DFW Burger Battle: The Final 2

Next week

We reveal the Burger Battle champion of 2013

Posted 7:54pm on Wednesday, Aug. 07, 2013

Want a video peek behind the scenes during the judging of the Final Four? (Plus a cameo from Fort Worth Mayor Betsy Price!) Click here for the video! | Plus: Who made it to the Final 2 in the Readers’ Bracket? Click here to find out, and to vote for the people’s champ. For a look back at how each burger made its way to the Final 2, click here.

Five weeks and nearly 100 burgers after we took our first bite, the Final Two have been chosen. But it was hardly a smooth ride.

These two patty palaces stood up to all the scrutiny a 32-burger battle can bear, and round after round, they swatted away the competition with confident creations and a greasy spatula.

In one Final Four matchup, two fine young burger turks — Hopdoddy and Rodeo Goat — locked horns in an epic struggle. Their flavor combinations were exquisite and their burgers beautifully constructed.

The judges were torn. Ripped straight down the middle, actually. But in the end it came down to the smallest of margins — and a stale cornchip.

In the other Final Four fight, Chop House reminded us why it nearly won the 2011 Burger Battle with the finesse of a burger that had been to the dance before. But this wasn’t Johnny B’s first rodeo, either, and the Southlake independent proudly carried the flag for all the great flat-patty burgers that couldn’t make it this far.

It won’t be long now before our judges crown the 2013 champion.

Our readers have been busy, too, eating and debating burgers and rallying support for their favorites. Tom’s, the little burger diner that could in Arlington, gave Fred’s Texas Cafe all it could handle. And another Fort Worth icon, Kincaid’s, summoned all 60-plus years of its good will and great burgering to do battle with Jakes, the Dallas mini-chain. The results may surprise you.

From the old favorites to the new kids on the block, DFW’s burgers have never tasted so good.

Click here for a gobble-icious roundup of our favorite turkey burgers in DFW. Plus: our guest judge, Denise Harris, weighs in.

Rodeo Goat vs. Hopdoddy

Hopdoddy and Rodeo Goat have hardly performed like rookies in our Burger Battle. From first bite to last, they have been the two most self-assured, consistent and flat-out flavorful burgers in this competition. Their Final Four showdown had all the makings of a juicy final.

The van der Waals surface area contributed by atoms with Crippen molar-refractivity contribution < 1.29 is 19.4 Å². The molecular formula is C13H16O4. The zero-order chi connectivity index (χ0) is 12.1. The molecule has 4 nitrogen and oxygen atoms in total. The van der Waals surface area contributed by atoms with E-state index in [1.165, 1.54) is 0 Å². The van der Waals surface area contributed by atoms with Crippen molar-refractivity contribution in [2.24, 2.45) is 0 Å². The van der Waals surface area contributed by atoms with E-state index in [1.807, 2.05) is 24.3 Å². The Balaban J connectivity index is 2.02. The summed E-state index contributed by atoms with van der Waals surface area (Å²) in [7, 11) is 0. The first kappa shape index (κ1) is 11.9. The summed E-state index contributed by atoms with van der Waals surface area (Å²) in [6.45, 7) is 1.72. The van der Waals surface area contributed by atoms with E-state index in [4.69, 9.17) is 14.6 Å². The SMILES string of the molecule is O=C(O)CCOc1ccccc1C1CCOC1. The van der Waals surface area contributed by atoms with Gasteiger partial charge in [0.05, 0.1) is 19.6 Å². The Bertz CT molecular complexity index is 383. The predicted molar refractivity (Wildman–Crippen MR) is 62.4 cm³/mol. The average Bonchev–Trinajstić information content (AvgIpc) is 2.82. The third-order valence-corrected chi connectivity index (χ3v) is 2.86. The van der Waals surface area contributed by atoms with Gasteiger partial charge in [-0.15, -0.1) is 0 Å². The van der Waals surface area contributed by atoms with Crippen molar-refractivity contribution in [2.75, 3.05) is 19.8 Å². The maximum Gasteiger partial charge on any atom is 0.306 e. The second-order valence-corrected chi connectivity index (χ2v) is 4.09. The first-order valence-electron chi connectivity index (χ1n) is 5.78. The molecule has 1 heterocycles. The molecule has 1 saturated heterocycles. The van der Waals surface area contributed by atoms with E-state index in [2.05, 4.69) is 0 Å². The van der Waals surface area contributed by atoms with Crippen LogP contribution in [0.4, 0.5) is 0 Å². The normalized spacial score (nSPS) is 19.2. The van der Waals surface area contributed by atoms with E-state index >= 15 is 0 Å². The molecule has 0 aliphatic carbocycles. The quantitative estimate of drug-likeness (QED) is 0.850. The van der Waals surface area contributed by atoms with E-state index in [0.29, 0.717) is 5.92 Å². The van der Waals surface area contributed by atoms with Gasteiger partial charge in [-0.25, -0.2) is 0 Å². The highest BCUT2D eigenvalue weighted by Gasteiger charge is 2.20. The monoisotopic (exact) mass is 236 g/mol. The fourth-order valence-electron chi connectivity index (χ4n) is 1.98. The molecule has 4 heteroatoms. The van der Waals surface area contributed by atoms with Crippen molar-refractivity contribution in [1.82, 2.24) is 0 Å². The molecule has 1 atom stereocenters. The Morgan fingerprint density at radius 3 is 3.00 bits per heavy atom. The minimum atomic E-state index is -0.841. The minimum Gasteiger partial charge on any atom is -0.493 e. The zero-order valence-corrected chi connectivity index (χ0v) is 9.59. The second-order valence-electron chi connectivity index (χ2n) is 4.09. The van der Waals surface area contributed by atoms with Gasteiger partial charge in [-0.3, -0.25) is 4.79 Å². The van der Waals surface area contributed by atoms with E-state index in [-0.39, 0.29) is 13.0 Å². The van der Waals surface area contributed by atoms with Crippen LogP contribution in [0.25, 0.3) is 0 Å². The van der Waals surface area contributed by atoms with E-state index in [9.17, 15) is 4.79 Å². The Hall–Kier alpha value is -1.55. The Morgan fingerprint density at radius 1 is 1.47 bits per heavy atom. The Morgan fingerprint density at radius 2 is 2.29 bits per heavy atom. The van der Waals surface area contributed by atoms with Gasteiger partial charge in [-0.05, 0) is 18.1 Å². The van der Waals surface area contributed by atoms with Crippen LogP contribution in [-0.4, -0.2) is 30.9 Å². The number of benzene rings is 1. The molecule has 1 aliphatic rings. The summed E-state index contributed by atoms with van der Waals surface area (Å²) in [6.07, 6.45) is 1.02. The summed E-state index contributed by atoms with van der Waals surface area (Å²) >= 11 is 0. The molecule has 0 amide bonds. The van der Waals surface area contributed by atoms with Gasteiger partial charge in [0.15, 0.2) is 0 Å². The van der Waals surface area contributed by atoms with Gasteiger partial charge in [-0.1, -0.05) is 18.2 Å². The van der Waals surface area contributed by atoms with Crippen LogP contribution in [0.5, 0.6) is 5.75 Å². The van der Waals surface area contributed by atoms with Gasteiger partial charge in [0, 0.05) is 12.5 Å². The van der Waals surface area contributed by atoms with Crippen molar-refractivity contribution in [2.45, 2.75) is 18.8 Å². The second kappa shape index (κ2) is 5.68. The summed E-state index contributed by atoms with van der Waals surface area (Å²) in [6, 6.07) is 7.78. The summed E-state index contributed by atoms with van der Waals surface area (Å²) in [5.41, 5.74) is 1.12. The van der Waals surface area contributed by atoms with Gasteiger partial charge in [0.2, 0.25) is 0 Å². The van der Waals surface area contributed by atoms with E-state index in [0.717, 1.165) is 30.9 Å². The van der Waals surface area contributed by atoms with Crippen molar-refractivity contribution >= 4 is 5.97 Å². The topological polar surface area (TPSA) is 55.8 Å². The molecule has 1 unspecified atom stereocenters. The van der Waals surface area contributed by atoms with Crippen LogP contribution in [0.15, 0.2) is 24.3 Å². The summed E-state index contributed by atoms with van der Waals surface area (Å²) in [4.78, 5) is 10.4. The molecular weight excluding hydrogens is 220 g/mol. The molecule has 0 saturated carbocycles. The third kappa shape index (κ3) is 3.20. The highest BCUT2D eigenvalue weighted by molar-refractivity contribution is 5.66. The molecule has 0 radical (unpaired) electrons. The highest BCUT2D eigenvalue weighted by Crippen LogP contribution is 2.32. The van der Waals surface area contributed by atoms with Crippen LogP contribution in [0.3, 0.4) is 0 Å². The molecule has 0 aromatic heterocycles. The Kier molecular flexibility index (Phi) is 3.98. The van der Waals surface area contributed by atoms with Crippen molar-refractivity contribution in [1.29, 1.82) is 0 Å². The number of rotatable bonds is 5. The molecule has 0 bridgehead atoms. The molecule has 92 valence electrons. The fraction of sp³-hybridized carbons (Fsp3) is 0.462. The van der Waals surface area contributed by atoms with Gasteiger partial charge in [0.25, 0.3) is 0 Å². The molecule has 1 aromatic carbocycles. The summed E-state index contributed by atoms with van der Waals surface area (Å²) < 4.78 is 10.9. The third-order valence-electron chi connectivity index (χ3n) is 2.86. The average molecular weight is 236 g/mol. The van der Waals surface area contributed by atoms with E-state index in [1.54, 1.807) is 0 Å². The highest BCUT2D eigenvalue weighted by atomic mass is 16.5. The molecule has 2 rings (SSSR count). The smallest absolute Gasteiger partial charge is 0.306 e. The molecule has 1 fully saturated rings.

Hopdoddy, the Austin import located in Dallas’ Preston Center, came flying out of the gate with its Magic Shroom burger. The hormone-free Angus beef was thick and juicy, cooked with just enough pink; the basil pesto was Kelly green and fresh, seducing you with its brightness and flavor. The mushrooms were also en pointe: juicy, well-marinaded and almost meaty tasting. The baked-in-house bun was pillowy but sturdy enough and the goat cheese was heavenly, even if we yearned for a smidge more. In a word, the Magic Shroom was hypnotic. So was the Llano Poblano. The roasted chiles cast a spell of smokiness over the luscious beef and creamy pepper jack cheese, with the apple-smoked bacon adding a nice salty chew. The bun was almost too fresh, absorbing a bit too much of the pepper’s moisture, but taken together with the Magic Shroom, Hopdoddy began with a powerful one-two opening wallop.

But as our judges made their way through Hopdoddy’s adventurous menu, a few cracks began to appear. The El Diablo was devilishly hot, as advertised, but the habanero and serrano chiles, along with the pepper jack cheese, salsa roja and chipotle mayo, overwhelmed any sense of the patty (and the caramelized onions). Sampled separately, the beef was well-seasoned and juicy, but the burger’s firepower proved too much — not to mention the near-bun breach suffered two-thirds of the way through. By contrast, Rodeo Goat’s Hot Bastard was the picture of consistency, balancing scorching heat with beefy burger flavor. Rodeo Goat’s buns stayed intact throughout, and its crisp lettuce and thick-cut tomato provided a nice, cooling counterpoint to the searing toppings and robust cheese. In this firefight, Rodeo Goat, the funky Fort Worth burger lab, edged Hopdoddy.

In a head-to-head battle of BBQ burgers, Hopdoddy’s Goodnight, with Tillamook cheddar, hickory barbecue sauce, caramelized onions, jalapeños and housemade sassy sauce seemed solid but unspectacular when compared with Rodeo Goat’s Cowboy Murrin, which delivered a richer, meatier bite, even if it became a forkburger after the judges began sharing it around.

But in this seesaw battle, Rodeo Goat’s Nanny Goat was no match for Hopdoddy’s Magic Shroom. A mound of herb goat cheese buried all the other flavors in the Nanny Goat, in particular the garlic herb mayo. Both places serve a Terlingua burger, topped with chili and corn chips — their odes to Frito pie — but Hopdoddy’s got a point reduction for a stale corn chip in what would have otherwise been an even matchup.